Interview: Trip Westerns

Kayla Sibanda

When it comes to the music scene in Brighton, one cannot overlook the captivating presence of Trip Westerns. With their recent release of the single False Start, this dynamic band has sparked curiosity and excitement. Impact’s Kayla Sibanda had the pleasure of speaking with Trip Westerns in the hopes of unravelling the layers of their musical journey and gaining deeper insights into their creative process, exploring the influences that shape their artistry.  

Whilst the band is based in Brighton, they have played across the country and in other areas of Europe. This includes ‘The Bodega’ – a place that is probably most familiar amongst the Indie loving students at the University of Nottingham. Trip Westerns is comprised of Harrison on vocals, guitar and harmonica (perhaps most notable in False Start). Luciano contributes on guitar, keys and percussion, Rhys is also on guitar and keys, Graham Nunn is on bass and Ellis Dickinson is on drums.  

When I asked the band how they would describe their sound, Harrison confidently replied “Rock n Roll, Psych, and Soul.” However, the influences are not strictly limited to these three styles of music. Each member of the band has their own distinct influences, which contribute to the unique sound of Trip Westerns. For instance, Rhys cited “Math Rock” as one of his primary influences – a genre known for its intricate rhythmic patterns, unconventional time signatures, and extended chord progressions.  

Indeed, the influence of Math Rock is one of many examples that provide a fascinating insight into Trip Westerns’ eclectic musical landscape. While the band may not be categorised strictly as a Math Rock ensemble, there is still a clear influence – underscoring the diverse influences of sound.  

Instead, it encapsulates various aspects of their creative vision

Trip Westerns have garnered the label of ‘Spaghetti Western’, a term that evokes an image reflecting the ambiance and instrumentation reminiscent of Western movie soundtracks. Yet, according to Trip Westerns themselves, this label isn’t solely about musical instrumentation. Instead, it encapsulates various aspects of their creative vision – including the aesthetics of their work. Therefore, the Western influence isn’t just heard; it’s seen and felt. From their choice of attire, often adorned with cowboy hats, Trip Westerns embrace the spirit of the Western period in a way that isn’t just reliant on sound.  

Moving beyond the visual influences, I was curious to learn more about the lyricism of the band. Despite Harrison’s primary role in crafting many of the band’s songs, the collaborative nature of the songwriting process was emphasised. Ellis highlighted the “collective effort” involved, noting that each band member isn’t confined to their designated instruments. Instead, the band operates fluidly without rigid constraints. This fluid approach to collaboration extends beyond the band’s musical endeavours, reflecting their versatility as artists outside of Trip Westerns.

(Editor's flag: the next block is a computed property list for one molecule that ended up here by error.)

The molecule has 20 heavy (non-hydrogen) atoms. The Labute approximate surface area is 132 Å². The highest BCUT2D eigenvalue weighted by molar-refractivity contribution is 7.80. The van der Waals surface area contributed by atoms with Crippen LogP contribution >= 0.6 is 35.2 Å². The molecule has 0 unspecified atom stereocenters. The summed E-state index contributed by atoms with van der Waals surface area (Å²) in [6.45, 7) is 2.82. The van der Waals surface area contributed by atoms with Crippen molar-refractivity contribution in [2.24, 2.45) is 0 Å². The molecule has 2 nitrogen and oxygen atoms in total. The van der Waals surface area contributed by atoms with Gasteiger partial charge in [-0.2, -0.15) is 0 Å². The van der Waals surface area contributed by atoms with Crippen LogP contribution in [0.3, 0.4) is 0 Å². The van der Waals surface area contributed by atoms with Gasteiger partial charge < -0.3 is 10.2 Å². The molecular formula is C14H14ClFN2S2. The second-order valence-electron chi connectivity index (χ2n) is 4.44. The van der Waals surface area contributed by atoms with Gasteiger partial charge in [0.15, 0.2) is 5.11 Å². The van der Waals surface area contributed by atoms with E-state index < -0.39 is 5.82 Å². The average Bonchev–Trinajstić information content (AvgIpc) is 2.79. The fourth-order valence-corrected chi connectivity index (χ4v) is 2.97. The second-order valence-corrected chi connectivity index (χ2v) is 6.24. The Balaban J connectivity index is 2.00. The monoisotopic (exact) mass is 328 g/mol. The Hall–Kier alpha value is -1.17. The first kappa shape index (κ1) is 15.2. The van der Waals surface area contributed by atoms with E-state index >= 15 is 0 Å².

Harrison emphasised the importance of offering observations rather than prescribing interpretations

I delved deeper into Harrison’s personal journey as a songwriter and artist. When asked about specific writers who inspire him, Harrison admitted to drawing from a broad array of sources, making his lyricism uniquely his own. He shared that his lyrics have served as a commentary on societal issues in America, exemplified in songs like Blame Charlie which explores the cultural impact of the Charles Manson movement when he says the Hippies were “very much useless”. In discussing his approach, Harrison emphasised the importance of offering observations rather than prescribing interpretations. He acknowledged his journey as a lyricist admitting he started off “rather bad at it” and gradually honing his craft through practice. Even now, he admits that the song writing process is sort of like trial and improvement.  

My conversation with Trip Westerns provided a fascinating glimpse into the dynamics of the band. From their diverse musical influences to their collaborative approach to songwriting, Trip Westerns epitomise creativity and innovation in the indie music scene. As they continue to evolve and expand their musical horizons, Trip Westerns undoubtedly stand poised to leave a mark on the indie music landscape.  

Kayla Sibanda

Featured image courtesy of Natalie Kerr. Permission to use granted to Impact. No changes made to this image.

In-article images courtesy of @trip.westerns via instagram.com. No changes made to these images.

For more content including news, reviews, entertainment, lifestyle, features, sport and so much more, follow us on Twitter and Instagram, and like our Facebook page for more articles and information on how to get involved.

If you can’t get enough of Impact Music, follow us on Instagram, Twitter and Facebook for updates on our latest articles, and follow our Spotify to find playlists made by our very own writers.


Leave a Reply